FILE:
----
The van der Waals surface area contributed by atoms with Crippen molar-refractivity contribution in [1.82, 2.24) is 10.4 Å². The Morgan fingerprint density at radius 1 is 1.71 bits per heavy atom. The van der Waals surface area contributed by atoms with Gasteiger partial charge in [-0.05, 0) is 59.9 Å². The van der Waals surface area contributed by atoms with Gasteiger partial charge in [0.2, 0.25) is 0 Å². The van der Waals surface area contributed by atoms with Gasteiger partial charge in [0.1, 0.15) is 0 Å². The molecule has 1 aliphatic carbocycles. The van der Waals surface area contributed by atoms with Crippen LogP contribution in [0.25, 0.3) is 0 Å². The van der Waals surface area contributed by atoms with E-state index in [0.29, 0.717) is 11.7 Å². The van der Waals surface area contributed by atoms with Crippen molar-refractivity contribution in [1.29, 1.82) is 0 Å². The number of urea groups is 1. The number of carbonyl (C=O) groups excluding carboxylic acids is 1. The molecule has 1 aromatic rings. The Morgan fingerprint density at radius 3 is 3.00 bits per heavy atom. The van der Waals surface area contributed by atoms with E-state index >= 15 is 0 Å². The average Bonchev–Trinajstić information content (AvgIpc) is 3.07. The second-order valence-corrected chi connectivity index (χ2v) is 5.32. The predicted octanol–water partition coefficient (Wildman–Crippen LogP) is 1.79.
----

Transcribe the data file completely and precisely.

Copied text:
The van der Waals surface area contributed by atoms with Crippen molar-refractivity contribution in [1.82, 2.24) is 10.4 Å². The Morgan fingerprint density at radius 1 is 1.71 bits per heavy atom. The van der Waals surface area contributed by atoms with Gasteiger partial charge in [-0.05, 0) is 59.9 Å². The van der Waals surface area contributed by atoms with Gasteiger partial charge in [0.2, 0.25) is 0 Å². The van der Waals surface area contributed by atoms with Gasteiger partial charge in [0.1, 0.15) is 0 Å². The molecule has 1 aliphatic carbocycles. The van der Waals surface area contributed by atoms with Crippen LogP contribution in [0.25, 0.3) is 0 Å². The van der Waals surface area contributed by atoms with E-state index in [0.29, 0.717) is 11.7 Å². The van der Waals surface area contributed by atoms with Crippen molar-refractivity contribution in [1.29, 1.82) is 0 Å². The number of urea groups is 1. The number of carbonyl (C=O) groups excluding carboxylic acids is 1. The molecule has 1 aromatic rings. The Morgan fingerprint density at radius 3 is 3.00 bits per heavy atom. The van der Waals surface area contributed by atoms with E-state index >= 15 is 0 Å². The average Bonchev–Trinajstić information content (AvgIpc) is 3.07. The second-order valence-corrected chi connectivity index (χ2v) is 5.32. The predicted octanol–water partition coefficient (Wildman–Crippen LogP) is 1.79.